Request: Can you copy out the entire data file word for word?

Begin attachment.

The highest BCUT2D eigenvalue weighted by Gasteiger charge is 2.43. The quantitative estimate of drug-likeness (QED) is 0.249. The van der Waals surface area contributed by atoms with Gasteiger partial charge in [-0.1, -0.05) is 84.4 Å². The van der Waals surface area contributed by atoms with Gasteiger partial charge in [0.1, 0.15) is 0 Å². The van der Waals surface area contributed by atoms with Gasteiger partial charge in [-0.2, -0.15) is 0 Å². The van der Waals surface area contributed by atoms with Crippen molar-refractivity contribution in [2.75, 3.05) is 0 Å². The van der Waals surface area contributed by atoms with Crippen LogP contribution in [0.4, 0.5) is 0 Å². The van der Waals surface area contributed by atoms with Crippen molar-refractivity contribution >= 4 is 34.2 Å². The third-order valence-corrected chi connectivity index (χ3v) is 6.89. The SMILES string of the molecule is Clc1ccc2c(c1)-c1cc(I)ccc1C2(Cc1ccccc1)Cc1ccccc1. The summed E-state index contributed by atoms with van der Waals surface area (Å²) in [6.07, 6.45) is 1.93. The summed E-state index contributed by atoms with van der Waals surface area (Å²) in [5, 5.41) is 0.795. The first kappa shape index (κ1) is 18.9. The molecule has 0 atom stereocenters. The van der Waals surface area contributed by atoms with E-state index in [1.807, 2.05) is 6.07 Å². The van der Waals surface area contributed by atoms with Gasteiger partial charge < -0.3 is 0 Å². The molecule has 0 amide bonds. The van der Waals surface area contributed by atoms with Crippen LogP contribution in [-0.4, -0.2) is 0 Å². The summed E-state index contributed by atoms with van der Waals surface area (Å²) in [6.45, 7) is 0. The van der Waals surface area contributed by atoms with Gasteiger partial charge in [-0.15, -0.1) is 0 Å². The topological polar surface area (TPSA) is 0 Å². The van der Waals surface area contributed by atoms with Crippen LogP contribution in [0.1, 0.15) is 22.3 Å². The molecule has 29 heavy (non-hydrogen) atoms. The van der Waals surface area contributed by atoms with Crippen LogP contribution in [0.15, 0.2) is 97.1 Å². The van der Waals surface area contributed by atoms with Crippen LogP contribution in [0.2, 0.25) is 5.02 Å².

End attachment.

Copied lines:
The highest BCUT2D eigenvalue weighted by Gasteiger charge is 2.43. The quantitative estimate of drug-likeness (QED) is 0.249. The van der Waals surface area contributed by atoms with Gasteiger partial charge in [-0.1, -0.05) is 84.4 Å². The van der Waals surface area contributed by atoms with Gasteiger partial charge in [0.1, 0.15) is 0 Å². The van der Waals surface area contributed by atoms with Gasteiger partial charge in [-0.2, -0.15) is 0 Å². The van der Waals surface area contributed by atoms with Crippen molar-refractivity contribution in [2.75, 3.05) is 0 Å². The van der Waals surface area contributed by atoms with Crippen LogP contribution in [0.4, 0.5) is 0 Å². The van der Waals surface area contributed by atoms with Crippen molar-refractivity contribution >= 4 is 34.2 Å². The third-order valence-corrected chi connectivity index (χ3v) is 6.89. The SMILES string of the molecule is Clc1ccc2c(c1)-c1cc(I)ccc1C2(Cc1ccccc1)Cc1ccccc1. The summed E-state index contributed by atoms with van der Waals surface area (Å²) in [6.07, 6.45) is 1.93. The summed E-state index contributed by atoms with van der Waals surface area (Å²) in [5, 5.41) is 0.795. The first kappa shape index (κ1) is 18.9. The molecule has 0 atom stereocenters. The van der Waals surface area contributed by atoms with E-state index in [1.807, 2.05) is 6.07 Å². The van der Waals surface area contributed by atoms with Gasteiger partial charge < -0.3 is 0 Å². The molecule has 0 amide bonds. The van der Waals surface area contributed by atoms with Crippen LogP contribution in [-0.4, -0.2) is 0 Å². The summed E-state index contributed by atoms with van der Waals surface area (Å²) in [6.45, 7) is 0. The van der Waals surface area contributed by atoms with Gasteiger partial charge in [-0.15, -0.1) is 0 Å². The topological polar surface area (TPSA) is 0 Å². The van der Waals surface area contributed by atoms with Crippen LogP contribution in [0.1, 0.15) is 22.3 Å². The molecule has 29 heavy (non-hydrogen) atoms. The van der Waals surface area contributed by atoms with Crippen LogP contribution in [0.15, 0.2) is 97.1 Å². The van der Waals surface area contributed by atoms with Crippen LogP contribution in [0.2, 0.25) is 5.02 Å².